Cortisol stress response of juvenile winter flounder (Pseudopleuronectes americanus, Walbaum) to predators

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Wild stocks of winter flounder (Pseudopleuronectes americanus) in the Northwestern Atlantic have been depleted to an extent that has warranted increasingly stronger fishing regulations in the last decade. As a means to strengthen the wild populations of winter flounder and to avoid further fishing restrictions, the rearing of juvenile fish in hatcheries for release in coastal waters has been viewed as a possibility. Many fishery biologists have concern that hatchery-reared fish are not behaviorally and/or physiologically equipped to survive in the wild due to a lack of predator interaction and conditioning. This study aimed to determine whether hatchery-reared juvenile winter flounder exhibited a stress response, as evidenced by an increase in whole-body cortisol concentrations, to cohabitation with potential predators. The green crab (Carcinus maenas) and sand shrimp (Crangon septemspinosa) have been implicated as sources of juvenile flounder mortality in laboratory and field studies and therefore were chosen as invertebrate predators. In addition, the summer flounder (Paralichthys dentatus) was selected as a predator because of its co-existence with young winter flounder in estuaries during early summer. Juvenile fish (n = 12) were exposed to predators for 24 h in an arena. Results from radioimmunoassay indicate that juvenile winter flounder initiate a cortisol response to sand shrimp and summer flounder cohabitation, whereas the presence of a green crab does not elicit such a response. The ability of a fish to detect and react to a predator is vital for survival to a reproductive size. This study demonstrates that a hatchery-reared juvenile winter flounder can mount a stress response in the presence of predators. © 2005 Elsevier B.V. All rights reserved.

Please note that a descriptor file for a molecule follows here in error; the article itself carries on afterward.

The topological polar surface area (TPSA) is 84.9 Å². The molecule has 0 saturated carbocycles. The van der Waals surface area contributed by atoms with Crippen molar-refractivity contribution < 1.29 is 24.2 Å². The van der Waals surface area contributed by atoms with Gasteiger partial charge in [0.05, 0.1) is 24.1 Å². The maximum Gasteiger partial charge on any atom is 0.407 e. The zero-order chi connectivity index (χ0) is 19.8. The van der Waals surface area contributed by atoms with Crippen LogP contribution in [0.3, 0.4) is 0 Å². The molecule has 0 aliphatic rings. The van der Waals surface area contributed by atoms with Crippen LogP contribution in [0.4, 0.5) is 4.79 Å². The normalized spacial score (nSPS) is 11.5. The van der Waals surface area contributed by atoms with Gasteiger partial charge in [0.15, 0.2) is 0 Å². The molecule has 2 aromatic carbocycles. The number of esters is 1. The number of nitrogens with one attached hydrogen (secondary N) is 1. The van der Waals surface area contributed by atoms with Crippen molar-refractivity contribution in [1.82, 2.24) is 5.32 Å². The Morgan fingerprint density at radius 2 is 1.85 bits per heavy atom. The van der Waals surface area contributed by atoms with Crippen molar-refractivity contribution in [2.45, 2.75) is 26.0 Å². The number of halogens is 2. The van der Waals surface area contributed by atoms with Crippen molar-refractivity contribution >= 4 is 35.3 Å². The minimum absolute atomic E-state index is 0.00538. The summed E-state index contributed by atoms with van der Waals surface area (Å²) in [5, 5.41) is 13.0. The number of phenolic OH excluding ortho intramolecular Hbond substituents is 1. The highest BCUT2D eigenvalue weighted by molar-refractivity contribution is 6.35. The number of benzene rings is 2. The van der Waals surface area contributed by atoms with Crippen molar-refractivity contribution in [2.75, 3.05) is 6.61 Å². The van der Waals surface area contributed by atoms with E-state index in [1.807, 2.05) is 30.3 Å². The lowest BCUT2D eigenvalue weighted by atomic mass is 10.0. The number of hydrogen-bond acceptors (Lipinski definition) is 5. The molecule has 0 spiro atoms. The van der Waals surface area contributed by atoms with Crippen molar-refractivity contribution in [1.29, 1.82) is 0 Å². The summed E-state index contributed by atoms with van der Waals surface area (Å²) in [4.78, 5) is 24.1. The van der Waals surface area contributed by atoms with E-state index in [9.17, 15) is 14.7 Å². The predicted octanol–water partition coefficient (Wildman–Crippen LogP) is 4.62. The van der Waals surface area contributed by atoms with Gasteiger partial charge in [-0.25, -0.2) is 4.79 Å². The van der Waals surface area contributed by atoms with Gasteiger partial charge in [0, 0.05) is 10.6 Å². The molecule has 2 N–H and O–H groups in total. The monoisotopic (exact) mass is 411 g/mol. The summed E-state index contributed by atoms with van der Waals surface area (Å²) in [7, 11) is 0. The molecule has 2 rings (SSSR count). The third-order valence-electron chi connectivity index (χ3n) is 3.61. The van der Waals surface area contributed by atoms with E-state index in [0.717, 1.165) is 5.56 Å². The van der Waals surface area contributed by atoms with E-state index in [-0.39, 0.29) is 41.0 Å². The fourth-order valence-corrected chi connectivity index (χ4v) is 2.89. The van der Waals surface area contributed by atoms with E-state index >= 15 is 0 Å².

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Journal of Experimental Marine Biology and Ecology